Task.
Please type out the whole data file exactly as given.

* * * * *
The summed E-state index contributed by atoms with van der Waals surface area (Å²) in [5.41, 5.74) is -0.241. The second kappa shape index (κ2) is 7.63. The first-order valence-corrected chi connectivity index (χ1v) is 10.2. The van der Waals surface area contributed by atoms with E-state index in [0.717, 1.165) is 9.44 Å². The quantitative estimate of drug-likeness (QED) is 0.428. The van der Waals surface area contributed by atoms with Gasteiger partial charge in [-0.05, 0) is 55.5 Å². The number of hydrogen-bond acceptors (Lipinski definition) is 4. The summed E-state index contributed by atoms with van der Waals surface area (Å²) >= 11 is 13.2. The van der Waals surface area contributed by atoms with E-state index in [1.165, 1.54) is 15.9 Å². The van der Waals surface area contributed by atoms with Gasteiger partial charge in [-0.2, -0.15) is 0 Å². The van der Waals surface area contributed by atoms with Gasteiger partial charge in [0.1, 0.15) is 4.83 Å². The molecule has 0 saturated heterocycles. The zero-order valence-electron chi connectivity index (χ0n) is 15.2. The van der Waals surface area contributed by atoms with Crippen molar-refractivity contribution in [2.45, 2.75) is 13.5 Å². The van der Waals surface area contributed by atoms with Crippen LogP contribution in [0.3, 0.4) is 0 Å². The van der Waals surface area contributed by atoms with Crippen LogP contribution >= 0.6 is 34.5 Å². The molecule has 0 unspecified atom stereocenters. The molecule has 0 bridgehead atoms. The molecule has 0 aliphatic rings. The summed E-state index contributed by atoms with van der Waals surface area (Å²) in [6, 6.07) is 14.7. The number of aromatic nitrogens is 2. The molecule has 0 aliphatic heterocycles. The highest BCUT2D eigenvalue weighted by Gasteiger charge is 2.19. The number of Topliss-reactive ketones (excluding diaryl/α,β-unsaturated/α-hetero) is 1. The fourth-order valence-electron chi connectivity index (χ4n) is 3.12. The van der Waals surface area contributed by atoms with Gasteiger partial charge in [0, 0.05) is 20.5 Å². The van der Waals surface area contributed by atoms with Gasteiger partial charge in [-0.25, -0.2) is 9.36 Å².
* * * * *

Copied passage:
The summed E-state index contributed by atoms with van der Waals surface area (Å²) in [5.41, 5.74) is -0.241. The second kappa shape index (κ2) is 7.63. The first-order valence-corrected chi connectivity index (χ1v) is 10.2. The van der Waals surface area contributed by atoms with E-state index in [0.717, 1.165) is 9.44 Å². The quantitative estimate of drug-likeness (QED) is 0.428. The van der Waals surface area contributed by atoms with Gasteiger partial charge in [-0.05, 0) is 55.5 Å². The number of hydrogen-bond acceptors (Lipinski definition) is 4. The summed E-state index contributed by atoms with van der Waals surface area (Å²) >= 11 is 13.2. The van der Waals surface area contributed by atoms with E-state index in [1.165, 1.54) is 15.9 Å². The van der Waals surface area contributed by atoms with Gasteiger partial charge in [-0.2, -0.15) is 0 Å². The van der Waals surface area contributed by atoms with Gasteiger partial charge in [0.1, 0.15) is 4.83 Å². The molecule has 0 saturated heterocycles. The zero-order valence-electron chi connectivity index (χ0n) is 15.2. The van der Waals surface area contributed by atoms with Crippen molar-refractivity contribution in [2.45, 2.75) is 13.5 Å². The van der Waals surface area contributed by atoms with Crippen LogP contribution in [0.3, 0.4) is 0 Å². The van der Waals surface area contributed by atoms with Crippen LogP contribution >= 0.6 is 34.5 Å². The molecule has 0 unspecified atom stereocenters. The molecule has 0 bridgehead atoms. The molecule has 0 aliphatic rings. The summed E-state index contributed by atoms with van der Waals surface area (Å²) in [6, 6.07) is 14.7. The number of aromatic nitrogens is 2. The molecule has 0 aliphatic heterocycles. The highest BCUT2D eigenvalue weighted by Gasteiger charge is 2.19. The number of Topliss-reactive ketones (excluding diaryl/α,β-unsaturated/α-hetero) is 1. The fourth-order valence-electron chi connectivity index (χ4n) is 3.12. The van der Waals surface area contributed by atoms with Gasteiger partial charge in [0, 0.05) is 20.5 Å². The van der Waals surface area contributed by atoms with Gasteiger partial charge in [-0.25, -0.2) is 9.36 Å².